It was good to  be sitting at my office desk at school today. Spring semester classes don’t begin until Wednesday, and I had an unusually large amount of uninterrupted time to clean the office, organize materials,discard last semester’s uneaten lunch, and think about my three courses. Precious moments of uninterrupted, focused reflection, planning, and action are rare for me once classes begin, because I choose to have an open door policy for students and colleagues.
I’m teaching Introductory Psychology (after a one semester hiatus) for probably close to the 100th time. I taught it as a graduate student at Ohio State and I have taught here at Carroll a number of summers and evenings in addition to almost every semester since February of 1978. Indeed, this coming semester I shall yet again be teaching a daughter of one of my former students. In some ways Introductory Psychology is the most difficult course for me to teach. Most students are not majors, and it is a challenge to simply and with integrity condense a discipline I have explored for for almost forty years.
This semester, influenced by some conversations I’ve had with several colleagues and students, I am going to incorporate several innovations.

  1. a section on cross-cultural psychology which will occur at the time that social psychologist Richard Nisbett is speaking on campus about the “Geography of the Mind” (see my earlier blog).
  2. having students read and respond to some of my future (and some of my older “Curious David”) blogs that deal with psychological topics. I may create a special wiki for them.
  3. involving students in some fashion with research I shall be conducting with 12 seniors. I am toying with five research topics—the effects of color on behavior, revisiting the “Mozart effect,” revisiting “subliminal” persuasion, evaluation research (e.g. the efficacy of Rosetta Stone software), and systematic evaluation of Web 2.0 learning tools. As the President of this institution is fond of saying, “stay tuned.”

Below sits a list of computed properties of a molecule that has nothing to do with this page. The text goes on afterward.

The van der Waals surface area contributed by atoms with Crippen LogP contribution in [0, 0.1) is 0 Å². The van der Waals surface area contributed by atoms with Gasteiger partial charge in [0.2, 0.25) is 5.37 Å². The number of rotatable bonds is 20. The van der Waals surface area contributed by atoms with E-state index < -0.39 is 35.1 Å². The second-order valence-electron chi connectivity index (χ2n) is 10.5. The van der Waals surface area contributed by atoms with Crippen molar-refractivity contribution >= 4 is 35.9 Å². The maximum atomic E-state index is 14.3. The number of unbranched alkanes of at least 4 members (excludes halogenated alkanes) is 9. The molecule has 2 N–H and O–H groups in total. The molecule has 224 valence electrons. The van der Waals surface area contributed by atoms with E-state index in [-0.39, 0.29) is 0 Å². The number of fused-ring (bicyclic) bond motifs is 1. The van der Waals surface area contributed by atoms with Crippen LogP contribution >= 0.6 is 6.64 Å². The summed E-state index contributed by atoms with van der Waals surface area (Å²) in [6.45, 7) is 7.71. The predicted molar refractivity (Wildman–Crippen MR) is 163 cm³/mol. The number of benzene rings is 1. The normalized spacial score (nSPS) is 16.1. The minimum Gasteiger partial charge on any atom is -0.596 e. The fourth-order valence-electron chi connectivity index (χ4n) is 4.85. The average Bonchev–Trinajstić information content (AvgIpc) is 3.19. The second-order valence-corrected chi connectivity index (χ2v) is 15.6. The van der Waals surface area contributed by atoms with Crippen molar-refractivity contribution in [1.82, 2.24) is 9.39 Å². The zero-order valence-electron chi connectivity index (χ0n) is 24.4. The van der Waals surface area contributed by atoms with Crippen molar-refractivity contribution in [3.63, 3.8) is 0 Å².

Carroll truly is being enriched more and more by the presence of international students. Today, while photo-copying, I struck up a conversation with a student from Brazil. Last semester I had the delightful experience of learning with and from a student from Vietnam. A former graduate school classmate of mine has just become an editor of a British journal. A Norwegian friend who mentored me in 1974 has just published a book. My discipline is finally becoming more culturally aware, much less chauvinistic—see  Arnett, J. J. (2008). The neglected 95%: Why American psychology needs to become less American. American Psychologist, 63, 602-614— and recognizing that the world is indeed flat.  How exciting; what fun!
There is much about which to be curious.That is vital to keeping me playful, energized, and wanting to teach and to learn.
Thanks to my incipient readership. Based on statistics I can monitor, I am already attracting a readership base at a higher rate than I did writing for the Milwaukee Journal Sentinel last year. And this without Mom’s help!

Keep those comments and feedback coming either through posting or by sending them to dsimpsonnorthlake@mac.com. 

Enough for now. I’m dog tired.

 

On the Internet no one knows that you are a Newf

Posted by Professor David Simpson

Professor of Psychology, Carroll University (USA), Lover of Dogs, Reading, Teaching and Learning. Looking for ways to enhance cross-global communication and to apply technology learning tools.